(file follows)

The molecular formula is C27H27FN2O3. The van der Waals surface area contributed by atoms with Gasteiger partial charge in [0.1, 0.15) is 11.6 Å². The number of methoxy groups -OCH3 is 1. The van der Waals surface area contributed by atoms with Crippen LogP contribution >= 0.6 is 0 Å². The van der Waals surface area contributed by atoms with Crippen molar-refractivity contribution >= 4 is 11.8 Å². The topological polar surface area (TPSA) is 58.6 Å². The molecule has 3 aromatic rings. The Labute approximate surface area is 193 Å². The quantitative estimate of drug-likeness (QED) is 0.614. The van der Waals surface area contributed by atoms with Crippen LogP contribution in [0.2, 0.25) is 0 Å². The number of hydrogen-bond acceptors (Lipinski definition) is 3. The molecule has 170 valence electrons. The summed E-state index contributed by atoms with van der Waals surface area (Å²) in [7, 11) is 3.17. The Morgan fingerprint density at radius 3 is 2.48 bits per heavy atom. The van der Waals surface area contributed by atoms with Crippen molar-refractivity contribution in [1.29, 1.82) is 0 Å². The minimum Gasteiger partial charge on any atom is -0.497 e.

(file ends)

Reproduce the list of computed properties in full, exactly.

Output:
The molecular formula is C27H27FN2O3. The van der Waals surface area contributed by atoms with Gasteiger partial charge in [0.1, 0.15) is 11.6 Å². The number of methoxy groups -OCH3 is 1. The van der Waals surface area contributed by atoms with Crippen LogP contribution >= 0.6 is 0 Å². The van der Waals surface area contributed by atoms with Crippen molar-refractivity contribution >= 4 is 11.8 Å². The topological polar surface area (TPSA) is 58.6 Å². The molecule has 3 aromatic rings. The Labute approximate surface area is 193 Å². The quantitative estimate of drug-likeness (QED) is 0.614. The van der Waals surface area contributed by atoms with Crippen LogP contribution in [0.2, 0.25) is 0 Å². The number of hydrogen-bond acceptors (Lipinski definition) is 3. The molecule has 170 valence electrons. The summed E-state index contributed by atoms with van der Waals surface area (Å²) in [7, 11) is 3.17. The Morgan fingerprint density at radius 3 is 2.48 bits per heavy atom. The van der Waals surface area contributed by atoms with Crippen molar-refractivity contribution in [1.29, 1.82) is 0 Å². The minimum Gasteiger partial charge on any atom is -0.497 e.